License to Drive (1988)

27 Mar

papa_cadillac_1988_2

Smith’s Verdict: **1/2

Reviewed by Tanner Smith

“License to Drive” seems like it’s going somewhere special. It has the premise of a kid failing his driving exam yet he still wants to drive. You would expect something fresh to come from this idea. But you’d be wrong. Instead, “License to Drive” gives us an entire second half of complications, out-of-control, near-death car accidents (none of which fatal but they’re still not funny), and a long chase sequence. That’s too bad too, because the first half is quite amusing.

The movie stars Corey Haim as an average teenager named Les. Like many high school students, he has a crush on the pretty girl in school—in this movie, she has the nice name of Mercedes—and really wants to drive. But of course, he isn’t focused enough in studying, and his wild, reckless best friend Dean (Corey Feldman, who co-starred with Haim in “The Lost Boys”) isn’t very motivational—“You’ve been a passenger in a car all your life—you don’t need to study.” Les does, however, have a brainy twin sister who studies very hard. When it’s time to take the test, his sister passes, but Les is unfortunate enough to fail. Even more unfortunately, he already scheduled a date with Mercedes (Heather Graham) that he certainly can’t bail on now. So Les asks (right to the camera, breaking the fourth wall and letting us know that we’re in for a different movie), “An innocent girl, a harmless drive, what could possibly go wrong?” There’s always a line like that in these movies.

I wish “License to Drive” hadn’t driven down that route, so to speak, because the first half is most enjoyable. Corey Haim plays a different character than he plays in “Lucas.” While his character in “Lucas” was more original, his character in “License to Drive” is more the same as any other teenager. That’s not necessarily a bad thing because we can identify with him as he goes through his high school problems—wanting to impress the girl, living with his family, and taking the driving exam. Haim is appealing here. Even more so are his family, with Carol Kane as the pregnant mother (I love the bit where she fixes herself a full plate of mashed potatoes with ketchup all over them and says as her teenaged kids look in disbelief, “For your information, this is exactly what I ate when I was pregnant with all of you and you turned out OK.” That’s a great line.) And Richard Masur who is a riot as Les’ overreacting (well, not really overreacting but he shouts a lot) father. Then there’s the scene in which Les takes the test. First, he must take the computer exam (kind of odd, considering he was supposed to take that long before, but oh well). We feel the pain on Les’ face as he tries to get questions right. This scene captures feelings of desperation and the want to drive. Les fails but since his twin sister passed (and with the computers conveniently crashing after Les hits the computer in frustration), he is allowed to take the driving part of the exam. This is the funniest scene in the movie. His driving instructor, played by James Avery, is a military man who uses a cup of coffee (filled to the brim) instead of a clipboard. He tells this scared kid that if that coffee spills on his pants, he fails.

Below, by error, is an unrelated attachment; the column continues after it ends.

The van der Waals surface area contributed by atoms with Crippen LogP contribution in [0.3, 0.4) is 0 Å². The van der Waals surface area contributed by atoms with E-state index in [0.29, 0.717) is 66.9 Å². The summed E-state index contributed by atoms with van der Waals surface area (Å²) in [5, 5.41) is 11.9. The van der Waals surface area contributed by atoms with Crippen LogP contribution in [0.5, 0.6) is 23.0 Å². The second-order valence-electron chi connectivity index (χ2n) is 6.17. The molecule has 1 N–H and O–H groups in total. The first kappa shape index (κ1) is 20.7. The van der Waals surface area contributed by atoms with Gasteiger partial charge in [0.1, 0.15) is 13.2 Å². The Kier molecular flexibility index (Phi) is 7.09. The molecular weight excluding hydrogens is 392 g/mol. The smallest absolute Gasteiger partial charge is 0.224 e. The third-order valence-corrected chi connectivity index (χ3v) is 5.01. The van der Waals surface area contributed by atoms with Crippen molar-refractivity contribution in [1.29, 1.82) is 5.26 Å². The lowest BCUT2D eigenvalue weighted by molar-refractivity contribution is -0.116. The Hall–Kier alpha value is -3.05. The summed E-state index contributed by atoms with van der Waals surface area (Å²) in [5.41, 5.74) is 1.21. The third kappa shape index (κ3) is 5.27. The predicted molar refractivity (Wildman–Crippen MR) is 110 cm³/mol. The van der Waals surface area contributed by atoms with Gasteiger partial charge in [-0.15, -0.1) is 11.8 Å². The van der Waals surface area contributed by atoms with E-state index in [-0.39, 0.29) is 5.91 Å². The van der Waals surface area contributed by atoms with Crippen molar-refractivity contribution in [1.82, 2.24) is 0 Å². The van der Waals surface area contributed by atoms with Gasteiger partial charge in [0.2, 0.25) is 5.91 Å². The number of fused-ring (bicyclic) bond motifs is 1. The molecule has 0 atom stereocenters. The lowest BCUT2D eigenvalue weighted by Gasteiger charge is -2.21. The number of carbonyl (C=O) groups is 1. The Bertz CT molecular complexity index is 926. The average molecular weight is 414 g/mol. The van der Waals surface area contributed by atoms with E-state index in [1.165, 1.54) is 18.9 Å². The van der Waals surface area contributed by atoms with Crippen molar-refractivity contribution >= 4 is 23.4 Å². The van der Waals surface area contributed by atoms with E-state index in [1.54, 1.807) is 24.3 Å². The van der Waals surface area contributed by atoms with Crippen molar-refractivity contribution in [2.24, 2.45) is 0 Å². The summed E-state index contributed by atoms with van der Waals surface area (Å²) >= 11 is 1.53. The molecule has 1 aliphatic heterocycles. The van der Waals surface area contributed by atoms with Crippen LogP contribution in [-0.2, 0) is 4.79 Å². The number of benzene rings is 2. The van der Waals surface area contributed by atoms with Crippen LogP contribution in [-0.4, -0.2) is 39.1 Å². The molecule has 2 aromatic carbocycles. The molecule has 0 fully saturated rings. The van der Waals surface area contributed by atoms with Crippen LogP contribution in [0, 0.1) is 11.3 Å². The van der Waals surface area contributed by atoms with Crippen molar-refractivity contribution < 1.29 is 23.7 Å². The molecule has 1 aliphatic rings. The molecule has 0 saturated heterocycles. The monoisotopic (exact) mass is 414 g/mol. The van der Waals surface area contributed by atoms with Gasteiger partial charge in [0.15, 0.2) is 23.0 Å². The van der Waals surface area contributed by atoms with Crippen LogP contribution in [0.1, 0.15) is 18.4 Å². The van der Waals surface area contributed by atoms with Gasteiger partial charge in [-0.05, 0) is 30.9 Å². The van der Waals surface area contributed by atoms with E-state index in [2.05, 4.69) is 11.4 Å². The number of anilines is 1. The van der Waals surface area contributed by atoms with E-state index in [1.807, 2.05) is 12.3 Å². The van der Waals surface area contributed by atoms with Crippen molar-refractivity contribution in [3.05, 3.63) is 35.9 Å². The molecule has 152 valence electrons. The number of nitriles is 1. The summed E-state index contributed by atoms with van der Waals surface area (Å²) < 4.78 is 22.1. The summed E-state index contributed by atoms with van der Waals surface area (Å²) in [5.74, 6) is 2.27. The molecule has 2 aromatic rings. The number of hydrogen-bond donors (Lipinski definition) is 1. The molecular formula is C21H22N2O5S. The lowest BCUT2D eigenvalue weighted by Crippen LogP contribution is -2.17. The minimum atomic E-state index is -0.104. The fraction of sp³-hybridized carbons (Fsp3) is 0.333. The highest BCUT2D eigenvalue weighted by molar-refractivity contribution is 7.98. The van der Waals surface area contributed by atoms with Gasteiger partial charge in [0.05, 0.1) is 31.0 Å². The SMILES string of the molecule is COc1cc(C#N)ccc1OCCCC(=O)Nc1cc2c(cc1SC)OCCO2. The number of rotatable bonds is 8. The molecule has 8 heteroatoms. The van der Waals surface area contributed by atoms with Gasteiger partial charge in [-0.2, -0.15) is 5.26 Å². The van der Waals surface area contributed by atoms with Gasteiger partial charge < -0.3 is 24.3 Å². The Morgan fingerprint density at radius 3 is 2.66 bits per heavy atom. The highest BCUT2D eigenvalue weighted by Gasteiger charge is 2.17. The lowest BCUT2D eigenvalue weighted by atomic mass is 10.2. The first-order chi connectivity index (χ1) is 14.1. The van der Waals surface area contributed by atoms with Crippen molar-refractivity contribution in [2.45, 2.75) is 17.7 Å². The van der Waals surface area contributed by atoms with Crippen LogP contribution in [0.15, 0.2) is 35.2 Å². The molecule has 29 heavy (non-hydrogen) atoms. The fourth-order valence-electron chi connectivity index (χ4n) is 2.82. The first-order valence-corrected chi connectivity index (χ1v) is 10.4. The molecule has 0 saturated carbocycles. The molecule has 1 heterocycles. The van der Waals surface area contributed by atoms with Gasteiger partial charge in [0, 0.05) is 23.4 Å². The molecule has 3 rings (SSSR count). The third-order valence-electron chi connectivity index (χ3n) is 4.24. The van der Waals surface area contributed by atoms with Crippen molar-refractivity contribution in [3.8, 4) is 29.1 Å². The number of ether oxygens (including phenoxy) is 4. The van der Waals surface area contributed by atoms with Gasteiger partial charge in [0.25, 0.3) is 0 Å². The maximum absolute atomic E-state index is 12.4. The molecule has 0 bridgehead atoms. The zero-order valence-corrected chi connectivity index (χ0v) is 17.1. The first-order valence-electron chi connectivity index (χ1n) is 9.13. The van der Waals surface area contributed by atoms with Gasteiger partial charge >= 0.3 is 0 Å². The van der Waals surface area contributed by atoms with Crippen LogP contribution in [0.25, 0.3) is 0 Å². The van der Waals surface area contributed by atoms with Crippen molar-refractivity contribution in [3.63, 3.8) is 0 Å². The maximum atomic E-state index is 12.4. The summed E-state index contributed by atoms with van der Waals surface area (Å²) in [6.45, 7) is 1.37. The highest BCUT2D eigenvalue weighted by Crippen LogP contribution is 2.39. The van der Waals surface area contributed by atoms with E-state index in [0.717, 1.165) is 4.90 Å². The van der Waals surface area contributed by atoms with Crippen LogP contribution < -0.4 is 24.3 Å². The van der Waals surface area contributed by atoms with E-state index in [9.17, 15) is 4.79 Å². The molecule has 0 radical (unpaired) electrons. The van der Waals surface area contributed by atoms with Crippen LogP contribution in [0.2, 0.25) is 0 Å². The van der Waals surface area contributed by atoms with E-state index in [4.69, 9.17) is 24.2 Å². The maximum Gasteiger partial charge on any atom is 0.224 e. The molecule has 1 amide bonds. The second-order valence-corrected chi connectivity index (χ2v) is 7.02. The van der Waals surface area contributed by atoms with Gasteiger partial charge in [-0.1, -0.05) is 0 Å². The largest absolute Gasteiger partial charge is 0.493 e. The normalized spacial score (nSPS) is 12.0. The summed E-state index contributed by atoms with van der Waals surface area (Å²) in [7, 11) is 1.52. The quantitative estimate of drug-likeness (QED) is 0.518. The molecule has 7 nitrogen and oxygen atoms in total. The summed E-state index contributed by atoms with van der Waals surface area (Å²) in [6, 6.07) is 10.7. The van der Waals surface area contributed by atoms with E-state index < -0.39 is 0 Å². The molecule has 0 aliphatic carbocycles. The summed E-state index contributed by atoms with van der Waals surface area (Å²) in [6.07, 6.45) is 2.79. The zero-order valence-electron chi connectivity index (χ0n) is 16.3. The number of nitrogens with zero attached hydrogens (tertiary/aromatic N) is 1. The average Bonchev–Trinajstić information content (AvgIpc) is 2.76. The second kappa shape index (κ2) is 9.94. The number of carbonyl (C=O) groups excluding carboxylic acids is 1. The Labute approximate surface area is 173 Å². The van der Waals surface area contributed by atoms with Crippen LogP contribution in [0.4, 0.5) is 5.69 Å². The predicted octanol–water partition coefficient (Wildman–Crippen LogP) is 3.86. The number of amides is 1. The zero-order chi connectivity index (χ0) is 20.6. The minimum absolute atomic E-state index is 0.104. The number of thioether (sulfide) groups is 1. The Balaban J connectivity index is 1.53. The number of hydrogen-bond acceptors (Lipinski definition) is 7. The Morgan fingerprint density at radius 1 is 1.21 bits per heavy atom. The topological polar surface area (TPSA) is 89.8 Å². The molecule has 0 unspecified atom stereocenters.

Well, that’s pretty much my review of the first half of the movie, which deserves three-and-a-half stars. But then the long second half approaches us and the film has gone downhill. Les is willing to steal his grandfather’s Cadillac to take Mercedes on a date. Only problem is, he has no license. So the script calls for all sorts of incidents to occur—none of them particularly funny, which is what the main purpose is with this movie being a comedy.

It’s sad to see a movie with comic potential go downhill like this. I really liked the first half of this movie—it had insight, good humor, appealing characters, and true moments of fear of looking like an idiot while trying to impress your dream girl. But they all go through the wrong lane (OK, enough driving puns) as “License to Drive” approaches a dead end (OK, I lied).

Maybe cars themselves are not very funny. What can you do with a piece of metal and machinery that could possibly be funny? Crashes aren’t funny. Cars spinning out of control aren’t funny. Chases aren’t funny. So what can be done with cars as humor? I wish the writers of “License to Drive” took more time thinking of an answer to that question.

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